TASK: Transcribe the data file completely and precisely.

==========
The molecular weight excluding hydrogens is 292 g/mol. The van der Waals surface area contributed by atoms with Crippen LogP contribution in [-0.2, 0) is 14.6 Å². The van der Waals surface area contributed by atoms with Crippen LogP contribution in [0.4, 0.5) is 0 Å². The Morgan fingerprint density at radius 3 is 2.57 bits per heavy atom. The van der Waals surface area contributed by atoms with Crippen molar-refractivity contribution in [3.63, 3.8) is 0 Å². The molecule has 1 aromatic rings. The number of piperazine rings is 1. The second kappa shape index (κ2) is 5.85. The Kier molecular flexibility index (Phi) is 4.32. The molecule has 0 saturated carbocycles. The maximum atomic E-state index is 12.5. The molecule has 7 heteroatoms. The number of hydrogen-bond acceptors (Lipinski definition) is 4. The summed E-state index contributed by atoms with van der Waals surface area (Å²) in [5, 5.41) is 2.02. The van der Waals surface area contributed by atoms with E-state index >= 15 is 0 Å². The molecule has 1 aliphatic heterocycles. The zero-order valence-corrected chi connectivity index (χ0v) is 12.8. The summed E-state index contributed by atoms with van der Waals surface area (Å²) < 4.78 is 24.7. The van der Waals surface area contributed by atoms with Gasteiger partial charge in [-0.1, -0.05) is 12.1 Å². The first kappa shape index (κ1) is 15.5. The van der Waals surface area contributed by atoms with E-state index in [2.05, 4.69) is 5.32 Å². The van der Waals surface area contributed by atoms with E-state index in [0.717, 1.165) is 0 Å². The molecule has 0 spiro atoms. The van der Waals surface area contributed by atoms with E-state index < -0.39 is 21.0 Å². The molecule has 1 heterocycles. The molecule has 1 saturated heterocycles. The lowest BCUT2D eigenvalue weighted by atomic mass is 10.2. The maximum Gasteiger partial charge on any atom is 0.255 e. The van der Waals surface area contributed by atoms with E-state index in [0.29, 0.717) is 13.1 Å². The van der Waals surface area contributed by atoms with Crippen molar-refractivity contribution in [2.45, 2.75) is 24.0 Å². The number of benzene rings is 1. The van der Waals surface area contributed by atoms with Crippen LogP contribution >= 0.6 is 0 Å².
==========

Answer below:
The molecular weight excluding hydrogens is 292 g/mol. The van der Waals surface area contributed by atoms with Crippen LogP contribution in [-0.2, 0) is 14.6 Å². The van der Waals surface area contributed by atoms with Crippen LogP contribution in [0.4, 0.5) is 0 Å². The Morgan fingerprint density at radius 3 is 2.57 bits per heavy atom. The van der Waals surface area contributed by atoms with Crippen molar-refractivity contribution in [3.63, 3.8) is 0 Å². The molecule has 1 aromatic rings. The number of piperazine rings is 1. The second kappa shape index (κ2) is 5.85. The Kier molecular flexibility index (Phi) is 4.32. The molecule has 0 saturated carbocycles. The maximum atomic E-state index is 12.5. The molecule has 7 heteroatoms. The number of hydrogen-bond acceptors (Lipinski definition) is 4. The summed E-state index contributed by atoms with van der Waals surface area (Å²) in [5, 5.41) is 2.02. The van der Waals surface area contributed by atoms with E-state index >= 15 is 0 Å². The molecule has 1 aliphatic heterocycles. The zero-order valence-corrected chi connectivity index (χ0v) is 12.8. The summed E-state index contributed by atoms with van der Waals surface area (Å²) < 4.78 is 24.7. The van der Waals surface area contributed by atoms with Gasteiger partial charge in [-0.1, -0.05) is 12.1 Å². The first kappa shape index (κ1) is 15.5. The van der Waals surface area contributed by atoms with E-state index in [2.05, 4.69) is 5.32 Å². The van der Waals surface area contributed by atoms with E-state index in [0.717, 1.165) is 0 Å². The molecule has 0 spiro atoms. The van der Waals surface area contributed by atoms with E-state index < -0.39 is 21.0 Å². The molecule has 1 heterocycles. The molecule has 1 saturated heterocycles. The lowest BCUT2D eigenvalue weighted by atomic mass is 10.2. The maximum Gasteiger partial charge on any atom is 0.255 e. The van der Waals surface area contributed by atoms with E-state index in [0.29, 0.717) is 13.1 Å². The van der Waals surface area contributed by atoms with Crippen molar-refractivity contribution in [2.45, 2.75) is 24.0 Å². The number of benzene rings is 1. The van der Waals surface area contributed by atoms with Crippen LogP contribution >= 0.6 is 0 Å².